Review: "I Heard You Paint Houses": Frank 'the Irishman' Sheeran and the Inside Story of the Mafia, the Teamsters, and the Final Ride of Jimmy Hoffa.
"I heard you paint houses." Those are the first words Jimmy Hoffa ever spoke to Frank Sheeran, who would become a top Teamster official in the 1960s and '70s as well as a hired killer for Hoffa and the mob. The words refer to the splatter of blood when the deed is done.
Hoffa hired Sheeran in that first telephone conversation as an "organizer," on the recommendation of Russell Bufalino, the Mafia boss of Pennsylvania.
I Heard You Paint Houses is Sheeran's story of his life with Hoffa and in the mob, as told in hundreds of hours of tapes to one of his former attorneys, Charles Brandt. There have been too many books on the mob and on the Hoffa era in the Teamsters, most of them terrible.
This one is worth reading. Sheeran was close to Hoffa, and gives an insider's feel for the intimate relationship of Hoffa and the Teamster leadership to the mob.
An Insider's Story
Hoffa created a local union for Sheeran: Delaware Local 326 was carved out of Philadelphia Local 107, with Sheeran installed as president. He was identified as a mob leader in the 1987 RICO lawsuit against top Teamsters that led to the present-day consent order.
It's an easy book to read, and even fun, if that's an appropriate word for a book about murder and union corruption. Sheeran and Brandt (half the book is taken verbatim from the Sheeran tapes, the rest written by Brandt) don’t romanticize the mob; to "The Irishman", it's just a business and the way he lives. He matter of factly describes killing three people in one day and then he "met up with Jimmy to give him the report."
There is considerable coverage in the book of Hoffa's trials. Hoffa was tried for taking payoffs from carhaul employers, and got a hung jury by bribing several jurors. His co-defendant was Bert Brennan, his business partner in the scams that sent him to prison. Brennan's son Larry currently heads Michigan Joint Council 43.
Then Hoffa was tried and convicted in 1964 for the jury tampering, and also convicted by a Chicago jury of defrauding the Central States Pension Fund to line his own pocket in a Florida land scam. His appeals ran out in 1967 and he entered Lewiston Prison to serve a combined 13 year sentence.
The chapters on the trials show Hoffa as master strategist and as a brazen crook who used threats and bribes routinely. And they show that his famous ego could be his weakness.
Why Hoffa Was Murdered
James P. Hoffa, the current Teamster president, likes to say the mob killed his dad. It's half true. Mobsters killed Hoffa for sure, but Hoffa was a part of their operation.
Sheeran makes very clear who their victims are: they kill their own. Mainly they kill mob insiders who they fear have information that may be used against them.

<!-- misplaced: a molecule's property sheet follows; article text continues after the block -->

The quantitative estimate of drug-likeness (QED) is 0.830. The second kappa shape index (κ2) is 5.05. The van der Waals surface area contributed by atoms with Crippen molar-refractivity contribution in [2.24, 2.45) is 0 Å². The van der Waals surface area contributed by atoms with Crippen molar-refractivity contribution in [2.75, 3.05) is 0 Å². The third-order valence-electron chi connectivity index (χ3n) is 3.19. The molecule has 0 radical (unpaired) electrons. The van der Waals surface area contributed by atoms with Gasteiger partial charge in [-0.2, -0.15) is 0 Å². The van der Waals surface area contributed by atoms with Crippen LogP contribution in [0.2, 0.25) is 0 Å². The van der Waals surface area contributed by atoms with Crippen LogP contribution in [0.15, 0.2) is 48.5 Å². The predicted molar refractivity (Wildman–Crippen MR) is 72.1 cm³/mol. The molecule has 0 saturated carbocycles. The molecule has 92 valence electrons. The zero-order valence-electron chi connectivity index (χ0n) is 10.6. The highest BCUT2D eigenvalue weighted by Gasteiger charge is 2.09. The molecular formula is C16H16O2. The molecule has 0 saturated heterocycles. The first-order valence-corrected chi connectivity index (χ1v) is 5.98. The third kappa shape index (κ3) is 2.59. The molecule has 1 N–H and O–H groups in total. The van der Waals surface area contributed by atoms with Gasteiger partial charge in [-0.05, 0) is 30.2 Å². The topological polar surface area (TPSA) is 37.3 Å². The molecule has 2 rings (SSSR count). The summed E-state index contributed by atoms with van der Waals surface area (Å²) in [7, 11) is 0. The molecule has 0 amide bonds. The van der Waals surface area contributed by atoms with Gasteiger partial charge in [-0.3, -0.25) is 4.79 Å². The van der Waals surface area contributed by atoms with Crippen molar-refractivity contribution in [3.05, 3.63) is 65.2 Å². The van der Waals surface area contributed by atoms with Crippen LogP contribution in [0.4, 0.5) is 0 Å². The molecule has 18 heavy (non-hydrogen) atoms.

Hoffa was too eager to get back into office, and they felt he would trade information in exchange for lifting the restrictions put on him to stay out of the union when Nixon pardoned him in December 1971.
Sheeran adds some details to what is already well-known about the corrupt relationship between Hoffa and the Nixon administration. Sheeran himself delivered a suitcase of money to the home of John Mitchell, the Attorney General who later went to prison himself for Watergate crimes.
After Hoffa left prison in 1971, Sheeran claims he was a changed man. More "puffing," as Sheeran calls it, about what he would do to whom, even though his power was gone. That "puffing" scared top mobsters; it made them think he would make a deal with the Justice Department. That's why Russell Bufalino co-ordered the hit on Hoffa.
Sheeran believes the 1972 book by Kennedy aide Walter Sheridan played a role in the Hoffa murder. That book revealed that Hoffa had snitched to the FBI on Teamster President Dave Beck to help send Beck to prison and Hoffa into the Marble Palace. Bufalino and other Hoffa associates feared that once again he would turn FBI informant to get into the Marble Palace.
That's the FBI's view of the crime as well. Sheeran adds one new twist: that he himself, not Salvatore "Sally Bugs" Bruguglio, pulled the trigger on July 30, 1975. The other new tidbit is a Detroit home address where Sheeran says the Teamster president was killed. (The owner of the house now has a website, apparently shopping for his 15 minutes of fame.)
Whose Union Is It?
I spoke with Dan Moldea, author of The Hoffa Wars, the authoritative 1978 book on Hoffa and his era, about Sheeran's book. Moldea thinks Sheeran embellished the story by making himself the trigger man, but that otherwise there's a lot to learn from the book. It adds some details and intimate connection to Hoffa that only an insider can provide.
Teamsters interested in how the Teamsters Union became corrupted should read it. While mob influence in the Teamsters (and in the USA overall) is lower today, the culture created then lives on inside much of the Teamsters.
Hoffa became obsessed with saying of his former flunky and successor, Frank Fitzsimmons "It's not his union, it's my union."
The idea that the Teamsters belongs to any general president or official is a legacy of the mob era that Teamster members continue to struggle against today.